Show simple item record

dc.contributor.authorTÓKA, Gábor
dc.identifier.citationHans-Dieter KLINGEMANN (ed), The Comparative Study of Electoral Systems, Oxford, Oxford University Press, 2009, 269-288en
dc.description.abstractThis article examines if intrinsic rewards of expected political benefits have a greater motivational force for turnout, political learning and the development of political preferences. Using comparative survey data from several dozen contemporary democracies, the article demonstrates that the intrinsic rewards (or consumption value) of party choice dominates the expected political benefits in the determination of political preferences and turnout, while political learning – exactly because it is an even more costly acivity for the individual citizen – has a fundamentally instrumental motivation. The theoretical discussion explains that the roots of this phenomenon lay in the most general characteristics of electoral democracy, and the empirical evidene shows that the relevant findings do indeed fail to vary by types of democratic institutional settings.en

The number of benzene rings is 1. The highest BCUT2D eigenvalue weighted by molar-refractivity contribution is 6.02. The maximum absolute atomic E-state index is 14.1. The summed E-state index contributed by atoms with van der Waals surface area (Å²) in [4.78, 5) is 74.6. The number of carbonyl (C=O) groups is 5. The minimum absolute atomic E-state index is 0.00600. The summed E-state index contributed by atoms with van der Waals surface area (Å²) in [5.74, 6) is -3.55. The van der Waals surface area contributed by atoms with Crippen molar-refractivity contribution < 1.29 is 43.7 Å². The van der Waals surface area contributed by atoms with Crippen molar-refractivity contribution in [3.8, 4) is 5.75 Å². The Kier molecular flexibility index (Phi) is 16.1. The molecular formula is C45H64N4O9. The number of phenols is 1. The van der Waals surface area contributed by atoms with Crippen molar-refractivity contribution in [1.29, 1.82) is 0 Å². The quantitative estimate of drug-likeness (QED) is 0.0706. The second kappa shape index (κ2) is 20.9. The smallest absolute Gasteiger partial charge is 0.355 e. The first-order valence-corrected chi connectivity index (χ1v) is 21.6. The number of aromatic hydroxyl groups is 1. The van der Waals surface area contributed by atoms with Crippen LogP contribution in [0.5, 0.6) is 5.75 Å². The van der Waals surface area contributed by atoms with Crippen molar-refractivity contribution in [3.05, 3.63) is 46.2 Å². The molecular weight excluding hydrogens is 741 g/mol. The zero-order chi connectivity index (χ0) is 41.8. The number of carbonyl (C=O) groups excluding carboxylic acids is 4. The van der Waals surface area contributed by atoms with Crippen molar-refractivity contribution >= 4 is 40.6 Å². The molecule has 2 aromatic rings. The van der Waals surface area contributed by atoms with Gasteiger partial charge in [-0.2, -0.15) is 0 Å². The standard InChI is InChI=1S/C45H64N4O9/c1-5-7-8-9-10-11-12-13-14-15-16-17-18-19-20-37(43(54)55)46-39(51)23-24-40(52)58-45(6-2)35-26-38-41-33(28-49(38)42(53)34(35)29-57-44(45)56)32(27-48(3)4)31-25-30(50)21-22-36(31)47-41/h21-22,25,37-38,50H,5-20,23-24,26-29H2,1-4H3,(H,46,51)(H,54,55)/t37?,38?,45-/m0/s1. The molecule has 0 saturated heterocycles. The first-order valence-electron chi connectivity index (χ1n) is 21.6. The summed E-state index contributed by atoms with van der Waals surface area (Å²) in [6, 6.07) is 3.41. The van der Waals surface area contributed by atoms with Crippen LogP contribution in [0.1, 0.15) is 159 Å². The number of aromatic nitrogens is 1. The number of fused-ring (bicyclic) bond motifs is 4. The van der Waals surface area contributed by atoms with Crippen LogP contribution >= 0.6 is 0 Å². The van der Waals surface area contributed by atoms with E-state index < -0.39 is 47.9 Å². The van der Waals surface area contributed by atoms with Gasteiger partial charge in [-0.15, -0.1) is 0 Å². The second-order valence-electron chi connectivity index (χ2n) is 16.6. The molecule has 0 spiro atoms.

dc.titleExpressive vs. Instrumental Motivation of Turnout, Partisanship and Political Learningen
dc.typeContribution to booken

Files associated with this item


There are no files associated with this item.

This item appears in the following Collection(s)

Show simple item record